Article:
Confessions from a backcountry camping newb who maybe says “fuck it” a little too often.

This is going to be great! It’s our Week of ManCamping Women where we showcase stories from the ladies who are out there ManCamping and we’re kicking it off on International Women’s Day.

ManCamping is not a gender thing; It’s a state of mind and lack of planning thing.

We’re starting off our ManCamping Women’s Week with Jen – Nearing Wild. Unprepared but handling the situation!

Make sure to follow all of Jen’s Adventures on her Instagram and her YouTube channel!

I’m still unsure if this story is a result of the fact that I was a brand new backpacker, a poor planner, impulsive, or all of the above, but this was the strangest and most eventful backpacking experience I’ve had to date.

Let me give a little backstory before I get into it. I’ve got ‘shiny object syndrome’; I get lit up easily and act on it quickly before the excitement runs out. This sounds really lovely doesn’t it? It actually often means jumping at an idea and acting on it before being fully prepared. It’s a character flaw of mine, really—preparedness just isn’t my thing.

For instance, after car-camping a couple times a year at most, I decided I wanted to try backcountry camping. After going on one 1-night backpacking trip and a 3-night canoe trip with my partner, I decided I was ready for solo camping. Yep, pretty much zero experience I headed out completely alone into the wilderness. I hadn’t even seen someone put a tarp up before (in person or online) and I ventured out in a torrential downpour with tornado warnings. Prime example of “fuck it” right there. I used a dollar store poncho doubling as a pack cover at the same time—that’s how the pros do it, right? 

Cut to this experience: I was slowly hiking the Bruce trail end-to-end and I decided that on my next hike I would stay at a designated camping area en route. I’d camped solo two entire times at this point so I felt extremely qualified (as I do).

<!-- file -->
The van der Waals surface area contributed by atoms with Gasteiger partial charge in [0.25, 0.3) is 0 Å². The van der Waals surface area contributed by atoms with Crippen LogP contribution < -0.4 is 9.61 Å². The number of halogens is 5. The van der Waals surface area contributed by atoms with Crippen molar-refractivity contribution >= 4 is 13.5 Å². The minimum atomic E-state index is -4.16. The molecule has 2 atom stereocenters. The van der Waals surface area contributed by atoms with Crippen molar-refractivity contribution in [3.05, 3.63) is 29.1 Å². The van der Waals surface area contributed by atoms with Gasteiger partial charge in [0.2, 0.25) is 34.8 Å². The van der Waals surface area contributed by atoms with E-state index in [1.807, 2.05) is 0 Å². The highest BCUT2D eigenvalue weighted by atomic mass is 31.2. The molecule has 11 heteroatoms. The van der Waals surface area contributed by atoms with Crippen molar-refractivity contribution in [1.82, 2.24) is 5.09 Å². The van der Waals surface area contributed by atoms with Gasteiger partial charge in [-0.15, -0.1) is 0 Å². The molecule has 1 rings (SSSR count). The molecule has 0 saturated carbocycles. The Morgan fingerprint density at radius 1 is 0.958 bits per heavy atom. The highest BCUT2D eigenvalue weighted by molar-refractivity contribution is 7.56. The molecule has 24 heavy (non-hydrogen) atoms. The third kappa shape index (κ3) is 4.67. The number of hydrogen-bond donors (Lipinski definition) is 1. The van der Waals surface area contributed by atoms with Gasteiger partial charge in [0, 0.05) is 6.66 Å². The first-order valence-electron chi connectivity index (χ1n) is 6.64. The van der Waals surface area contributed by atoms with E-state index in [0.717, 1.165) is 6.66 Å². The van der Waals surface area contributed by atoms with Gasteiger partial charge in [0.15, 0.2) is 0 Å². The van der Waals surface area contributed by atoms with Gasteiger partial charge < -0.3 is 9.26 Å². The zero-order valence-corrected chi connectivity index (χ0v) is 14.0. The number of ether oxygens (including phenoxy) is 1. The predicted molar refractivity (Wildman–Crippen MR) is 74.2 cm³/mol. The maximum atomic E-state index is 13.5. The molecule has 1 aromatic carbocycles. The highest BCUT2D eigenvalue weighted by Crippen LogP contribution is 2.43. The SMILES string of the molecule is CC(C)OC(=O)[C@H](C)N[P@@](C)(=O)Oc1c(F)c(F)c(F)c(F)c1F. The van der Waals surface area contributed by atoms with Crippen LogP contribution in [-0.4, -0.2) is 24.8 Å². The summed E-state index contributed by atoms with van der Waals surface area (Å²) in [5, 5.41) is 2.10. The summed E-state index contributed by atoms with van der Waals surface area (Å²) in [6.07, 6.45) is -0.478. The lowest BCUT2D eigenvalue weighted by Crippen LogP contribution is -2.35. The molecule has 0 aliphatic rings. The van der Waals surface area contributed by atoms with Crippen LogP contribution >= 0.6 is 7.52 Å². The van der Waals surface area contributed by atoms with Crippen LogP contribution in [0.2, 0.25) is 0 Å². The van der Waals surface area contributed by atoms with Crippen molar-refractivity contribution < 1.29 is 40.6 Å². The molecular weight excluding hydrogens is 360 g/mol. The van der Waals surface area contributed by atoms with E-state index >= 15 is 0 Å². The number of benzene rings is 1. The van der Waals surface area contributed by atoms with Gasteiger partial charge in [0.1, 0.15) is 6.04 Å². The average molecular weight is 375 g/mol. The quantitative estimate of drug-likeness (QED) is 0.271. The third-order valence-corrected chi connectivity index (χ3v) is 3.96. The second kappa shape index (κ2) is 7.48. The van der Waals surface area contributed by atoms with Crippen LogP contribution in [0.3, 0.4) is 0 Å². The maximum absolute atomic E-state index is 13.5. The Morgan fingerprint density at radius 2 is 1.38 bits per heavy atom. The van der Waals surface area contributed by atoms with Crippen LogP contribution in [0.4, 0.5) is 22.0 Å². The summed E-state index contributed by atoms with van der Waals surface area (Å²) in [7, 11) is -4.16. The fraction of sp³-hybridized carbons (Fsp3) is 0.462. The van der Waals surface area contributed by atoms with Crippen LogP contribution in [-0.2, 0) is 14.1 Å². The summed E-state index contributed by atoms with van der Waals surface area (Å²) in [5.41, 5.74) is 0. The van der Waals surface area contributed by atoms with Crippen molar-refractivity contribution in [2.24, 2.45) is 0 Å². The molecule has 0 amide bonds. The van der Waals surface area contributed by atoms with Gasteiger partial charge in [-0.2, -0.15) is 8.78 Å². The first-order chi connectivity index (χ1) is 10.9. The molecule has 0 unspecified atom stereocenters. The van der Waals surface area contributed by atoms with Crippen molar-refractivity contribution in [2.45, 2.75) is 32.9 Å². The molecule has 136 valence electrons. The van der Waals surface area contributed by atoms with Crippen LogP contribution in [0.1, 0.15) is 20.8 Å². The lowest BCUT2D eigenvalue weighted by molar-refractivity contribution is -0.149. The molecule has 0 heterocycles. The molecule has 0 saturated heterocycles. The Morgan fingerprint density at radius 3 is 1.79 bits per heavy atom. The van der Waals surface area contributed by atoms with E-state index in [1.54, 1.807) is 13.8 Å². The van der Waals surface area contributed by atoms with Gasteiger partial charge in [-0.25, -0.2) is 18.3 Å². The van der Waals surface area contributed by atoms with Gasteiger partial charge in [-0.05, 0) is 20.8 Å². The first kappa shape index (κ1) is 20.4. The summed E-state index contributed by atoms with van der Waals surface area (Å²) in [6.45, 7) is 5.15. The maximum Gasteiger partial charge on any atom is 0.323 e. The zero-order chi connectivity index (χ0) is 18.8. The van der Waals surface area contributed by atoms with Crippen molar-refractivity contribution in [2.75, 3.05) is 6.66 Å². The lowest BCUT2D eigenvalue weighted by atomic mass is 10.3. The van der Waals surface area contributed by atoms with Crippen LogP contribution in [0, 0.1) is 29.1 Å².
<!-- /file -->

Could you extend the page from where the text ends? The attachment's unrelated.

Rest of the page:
Despite leaving home much later than planned and arriving about 2 hours behind schedule (typical), it was a beautiful Fall day and I was pumped to get out there. 

The plan was to finish the tail end of one section, embark on the new section for a short while until arriving at the destination. Simple, right? After finishing the first section, I quickly realized there was an extra hour minimum of road-walking between the two sections—something I hadn’t experienced on the trail so far, so I was not prepared for it. This shouldn’t have been too surprising since I didn’t do much to prepare for this trip other than quickly look at a couple of maps; it was a bit of a bummer, and with the sun quickly falling, I didn’t really have the time to spare, but I carried on anyways.

Once I finally got to the next trailhead, it was dark. I was adamant about getting to camp so instead of turning around, I pretended I wasn’t terrified to be hiking alone at night in the Fall. All firsts. I threw my headlamp on, hoping my batteries didn’t die because you bet I didn’t have spares, and walked into the woods. Laughing that I had ever been intimidated by hiking alone at night, especially in the Fall—it’s the same as during the day, right?

But about 20 minutes in, I see something up ahead and I’m wondering what it is—a cute lost puppy I can befriend? I can see its eyes looking at me, then walking forward, and looking back again. Until I get close enough to realize… it’s a freaking cub. 

I swear any time I have the thought “but what are the chances of that?”, it happens. You’d think I’d learn by now, but here I am. The very first time I’m ever hiking at night in the Fall I run into a goddamn bear. And I’m alone. WHY.